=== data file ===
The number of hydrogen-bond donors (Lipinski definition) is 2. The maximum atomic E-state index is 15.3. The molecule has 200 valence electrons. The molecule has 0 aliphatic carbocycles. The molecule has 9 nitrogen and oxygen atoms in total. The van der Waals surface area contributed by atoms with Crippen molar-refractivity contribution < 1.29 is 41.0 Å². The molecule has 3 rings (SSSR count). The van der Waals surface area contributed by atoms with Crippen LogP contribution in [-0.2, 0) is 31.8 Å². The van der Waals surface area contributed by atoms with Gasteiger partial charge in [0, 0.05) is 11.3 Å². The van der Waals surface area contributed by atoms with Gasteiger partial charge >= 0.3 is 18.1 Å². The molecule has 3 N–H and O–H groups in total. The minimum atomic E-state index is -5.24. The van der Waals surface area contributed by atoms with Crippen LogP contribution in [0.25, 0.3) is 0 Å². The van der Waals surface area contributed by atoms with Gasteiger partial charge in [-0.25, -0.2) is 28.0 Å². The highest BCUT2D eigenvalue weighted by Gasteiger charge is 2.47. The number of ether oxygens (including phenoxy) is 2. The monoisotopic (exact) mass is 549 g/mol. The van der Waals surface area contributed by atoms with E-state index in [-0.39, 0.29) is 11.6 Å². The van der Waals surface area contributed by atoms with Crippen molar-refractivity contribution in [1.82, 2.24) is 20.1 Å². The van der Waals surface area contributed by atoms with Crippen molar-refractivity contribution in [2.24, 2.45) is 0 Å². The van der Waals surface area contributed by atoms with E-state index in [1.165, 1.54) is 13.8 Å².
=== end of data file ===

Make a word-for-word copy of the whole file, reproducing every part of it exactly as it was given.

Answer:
The number of hydrogen-bond donors (Lipinski definition) is 2. The maximum atomic E-state index is 15.3. The molecule has 200 valence electrons. The molecule has 0 aliphatic carbocycles. The molecule has 9 nitrogen and oxygen atoms in total. The van der Waals surface area contributed by atoms with Crippen molar-refractivity contribution < 1.29 is 41.0 Å². The molecule has 3 rings (SSSR count). The van der Waals surface area contributed by atoms with Crippen LogP contribution in [-0.2, 0) is 31.8 Å². The van der Waals surface area contributed by atoms with Gasteiger partial charge in [0, 0.05) is 11.3 Å². The van der Waals surface area contributed by atoms with Gasteiger partial charge >= 0.3 is 18.1 Å². The molecule has 3 N–H and O–H groups in total. The minimum atomic E-state index is -5.24. The van der Waals surface area contributed by atoms with Crippen LogP contribution in [0.25, 0.3) is 0 Å². The van der Waals surface area contributed by atoms with Gasteiger partial charge in [-0.25, -0.2) is 28.0 Å². The highest BCUT2D eigenvalue weighted by Gasteiger charge is 2.47. The number of ether oxygens (including phenoxy) is 2. The monoisotopic (exact) mass is 549 g/mol. The van der Waals surface area contributed by atoms with E-state index in [-0.39, 0.29) is 11.6 Å². The van der Waals surface area contributed by atoms with Crippen molar-refractivity contribution in [1.82, 2.24) is 20.1 Å². The van der Waals surface area contributed by atoms with Crippen molar-refractivity contribution in [2.24, 2.45) is 0 Å². The van der Waals surface area contributed by atoms with E-state index in [1.165, 1.54) is 13.8 Å².